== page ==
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American Factfinder and Census 2000

American Factfinder and Census 2000

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American Factfinder and Census 2000

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  1. American Factfinder and Census 2000 Grace York University of Michigan April 2008

  2. Table of Contents • Census History and Applications • Census Questionnaire and Definitions – 100% • Census Questionnaire – Sample • Special Tabulations and PUMS • Census Geography • Data Formats • American Factfinder Fact Sheets • American Factfinder Reference Maps • Data Sets and Types of Files • Data Set Options Box • Summary File 1 • Downloading • Revising Geography and Tables • Excel

  3. Tables of Contents • Summary File 2 • Summary File 3 • Geography within Geography • Subject Searching • Summary File 4 • Saving and Loading Search • Thematic Maps • American Community Survey/Census Update • Historic Census Data • Custom Tables Addendum • Getting Help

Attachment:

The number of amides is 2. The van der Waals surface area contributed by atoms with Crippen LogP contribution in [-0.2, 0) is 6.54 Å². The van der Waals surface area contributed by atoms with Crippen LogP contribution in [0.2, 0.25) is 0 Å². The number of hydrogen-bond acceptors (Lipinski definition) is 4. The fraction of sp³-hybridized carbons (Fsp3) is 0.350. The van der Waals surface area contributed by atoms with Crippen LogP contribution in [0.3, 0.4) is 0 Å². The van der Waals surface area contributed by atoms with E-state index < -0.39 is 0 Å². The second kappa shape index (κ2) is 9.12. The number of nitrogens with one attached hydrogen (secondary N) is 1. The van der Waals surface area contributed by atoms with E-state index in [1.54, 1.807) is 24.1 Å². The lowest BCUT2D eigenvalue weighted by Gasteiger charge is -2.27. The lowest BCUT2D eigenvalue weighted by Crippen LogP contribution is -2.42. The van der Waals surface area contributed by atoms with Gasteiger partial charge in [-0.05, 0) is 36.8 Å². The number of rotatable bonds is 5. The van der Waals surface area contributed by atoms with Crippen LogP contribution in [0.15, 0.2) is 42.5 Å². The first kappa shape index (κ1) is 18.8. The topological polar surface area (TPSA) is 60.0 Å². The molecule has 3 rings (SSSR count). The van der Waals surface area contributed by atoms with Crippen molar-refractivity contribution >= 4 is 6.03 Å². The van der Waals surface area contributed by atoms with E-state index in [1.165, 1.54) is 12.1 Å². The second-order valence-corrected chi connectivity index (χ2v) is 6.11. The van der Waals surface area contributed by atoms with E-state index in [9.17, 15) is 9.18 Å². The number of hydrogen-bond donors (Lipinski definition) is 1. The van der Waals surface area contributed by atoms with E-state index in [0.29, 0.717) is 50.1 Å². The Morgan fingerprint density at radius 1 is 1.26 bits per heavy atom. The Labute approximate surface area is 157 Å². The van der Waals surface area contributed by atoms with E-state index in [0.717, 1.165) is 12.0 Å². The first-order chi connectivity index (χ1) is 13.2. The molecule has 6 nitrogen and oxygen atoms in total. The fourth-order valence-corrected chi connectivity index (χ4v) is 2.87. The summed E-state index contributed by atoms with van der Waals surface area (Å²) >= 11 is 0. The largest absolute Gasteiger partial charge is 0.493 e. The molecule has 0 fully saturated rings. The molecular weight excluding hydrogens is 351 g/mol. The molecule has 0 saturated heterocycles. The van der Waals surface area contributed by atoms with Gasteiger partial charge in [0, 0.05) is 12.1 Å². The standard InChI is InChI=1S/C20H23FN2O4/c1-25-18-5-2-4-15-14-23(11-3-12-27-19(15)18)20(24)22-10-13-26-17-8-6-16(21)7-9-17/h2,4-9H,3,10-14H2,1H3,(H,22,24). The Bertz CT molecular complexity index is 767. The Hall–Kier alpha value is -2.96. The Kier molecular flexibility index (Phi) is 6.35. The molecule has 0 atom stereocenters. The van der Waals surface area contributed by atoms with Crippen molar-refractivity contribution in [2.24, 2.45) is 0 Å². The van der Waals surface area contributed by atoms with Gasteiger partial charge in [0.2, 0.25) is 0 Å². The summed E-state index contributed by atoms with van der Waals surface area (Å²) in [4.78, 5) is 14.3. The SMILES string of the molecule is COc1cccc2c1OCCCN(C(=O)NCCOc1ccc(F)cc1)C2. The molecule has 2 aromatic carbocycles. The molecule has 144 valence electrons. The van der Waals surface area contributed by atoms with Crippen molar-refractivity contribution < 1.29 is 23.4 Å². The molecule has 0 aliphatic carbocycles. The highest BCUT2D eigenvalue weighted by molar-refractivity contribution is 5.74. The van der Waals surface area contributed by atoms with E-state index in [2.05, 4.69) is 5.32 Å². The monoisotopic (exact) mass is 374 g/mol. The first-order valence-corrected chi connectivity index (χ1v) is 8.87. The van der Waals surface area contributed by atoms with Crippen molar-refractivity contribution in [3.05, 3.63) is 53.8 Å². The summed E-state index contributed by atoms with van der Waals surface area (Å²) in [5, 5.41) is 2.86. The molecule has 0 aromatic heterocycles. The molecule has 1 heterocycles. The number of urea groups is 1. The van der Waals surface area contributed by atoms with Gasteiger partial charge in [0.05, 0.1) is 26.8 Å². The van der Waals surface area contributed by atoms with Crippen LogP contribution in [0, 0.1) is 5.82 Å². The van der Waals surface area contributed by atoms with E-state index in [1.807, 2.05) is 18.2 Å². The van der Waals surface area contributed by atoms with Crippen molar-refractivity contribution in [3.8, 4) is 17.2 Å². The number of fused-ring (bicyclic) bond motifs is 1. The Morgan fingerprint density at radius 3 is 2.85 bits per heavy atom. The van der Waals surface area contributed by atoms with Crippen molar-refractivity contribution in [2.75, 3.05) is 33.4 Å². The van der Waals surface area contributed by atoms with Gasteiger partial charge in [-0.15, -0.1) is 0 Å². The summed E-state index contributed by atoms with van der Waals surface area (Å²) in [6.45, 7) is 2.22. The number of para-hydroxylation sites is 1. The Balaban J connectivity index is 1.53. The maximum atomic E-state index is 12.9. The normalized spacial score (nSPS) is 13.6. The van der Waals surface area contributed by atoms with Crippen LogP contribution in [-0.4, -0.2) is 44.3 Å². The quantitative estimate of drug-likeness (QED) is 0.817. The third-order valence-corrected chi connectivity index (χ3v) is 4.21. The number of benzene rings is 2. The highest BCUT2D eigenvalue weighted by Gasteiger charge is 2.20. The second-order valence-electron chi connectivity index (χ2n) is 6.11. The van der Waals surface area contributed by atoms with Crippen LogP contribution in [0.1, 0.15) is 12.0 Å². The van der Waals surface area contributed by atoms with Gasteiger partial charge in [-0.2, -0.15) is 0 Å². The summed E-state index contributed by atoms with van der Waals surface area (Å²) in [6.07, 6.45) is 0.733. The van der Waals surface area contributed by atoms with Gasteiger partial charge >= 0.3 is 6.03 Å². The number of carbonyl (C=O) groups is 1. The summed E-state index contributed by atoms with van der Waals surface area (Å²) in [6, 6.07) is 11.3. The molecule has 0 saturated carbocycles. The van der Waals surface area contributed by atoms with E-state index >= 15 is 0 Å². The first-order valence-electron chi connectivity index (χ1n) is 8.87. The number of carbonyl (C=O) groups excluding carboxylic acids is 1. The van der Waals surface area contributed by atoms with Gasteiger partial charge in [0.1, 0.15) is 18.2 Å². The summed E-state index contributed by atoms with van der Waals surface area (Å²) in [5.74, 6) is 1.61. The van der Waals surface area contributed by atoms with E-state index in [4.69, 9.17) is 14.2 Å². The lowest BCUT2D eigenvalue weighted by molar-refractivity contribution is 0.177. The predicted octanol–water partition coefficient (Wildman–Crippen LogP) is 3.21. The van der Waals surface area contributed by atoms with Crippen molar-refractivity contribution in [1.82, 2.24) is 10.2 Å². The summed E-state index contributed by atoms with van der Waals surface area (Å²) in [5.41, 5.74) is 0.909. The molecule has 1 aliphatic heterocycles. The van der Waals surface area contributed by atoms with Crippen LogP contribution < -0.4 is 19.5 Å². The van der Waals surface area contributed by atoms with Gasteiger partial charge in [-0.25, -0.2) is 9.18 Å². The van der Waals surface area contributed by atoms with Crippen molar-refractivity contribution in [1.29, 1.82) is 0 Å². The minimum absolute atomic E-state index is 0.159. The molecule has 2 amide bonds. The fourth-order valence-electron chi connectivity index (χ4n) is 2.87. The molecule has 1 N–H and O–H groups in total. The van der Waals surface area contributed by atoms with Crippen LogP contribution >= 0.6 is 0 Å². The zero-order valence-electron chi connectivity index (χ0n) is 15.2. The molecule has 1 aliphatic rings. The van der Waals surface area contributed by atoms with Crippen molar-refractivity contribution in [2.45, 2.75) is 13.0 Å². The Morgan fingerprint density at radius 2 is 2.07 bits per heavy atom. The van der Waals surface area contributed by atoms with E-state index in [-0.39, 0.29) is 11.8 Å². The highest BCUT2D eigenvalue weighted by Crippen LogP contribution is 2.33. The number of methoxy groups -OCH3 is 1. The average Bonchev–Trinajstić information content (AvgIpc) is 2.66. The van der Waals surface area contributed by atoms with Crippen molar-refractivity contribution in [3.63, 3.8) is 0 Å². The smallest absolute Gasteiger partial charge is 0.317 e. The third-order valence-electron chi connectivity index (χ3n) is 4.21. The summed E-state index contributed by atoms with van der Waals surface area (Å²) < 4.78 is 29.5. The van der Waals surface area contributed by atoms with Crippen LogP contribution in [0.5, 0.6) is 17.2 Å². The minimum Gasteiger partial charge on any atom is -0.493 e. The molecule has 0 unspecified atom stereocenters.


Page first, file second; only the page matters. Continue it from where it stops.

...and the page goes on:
4. Census History • Survey of the United States population every 10 years • Mandated by Constitution • Purpose: reapportionment of 435 seats in the House of Representatives

  5. Census Questions Vary Over Time • Slavery last asked in 1860 • Feeble-minded in 1840-1890 • Income first asked in 1940 • Televisions surveyed, 1950-70 • Detailed ancestry beginning 1980 • Multiple races and grandparents as caregivers in 2000

  6. Census Questions Vary Over Time • Reflects changes in society • In 1990 and 2000 Congress wanted to reduce paperwork • Grid of questions, 1790-2000 http://www.lib.umich.edu/govdocs/census2/censubj.pdf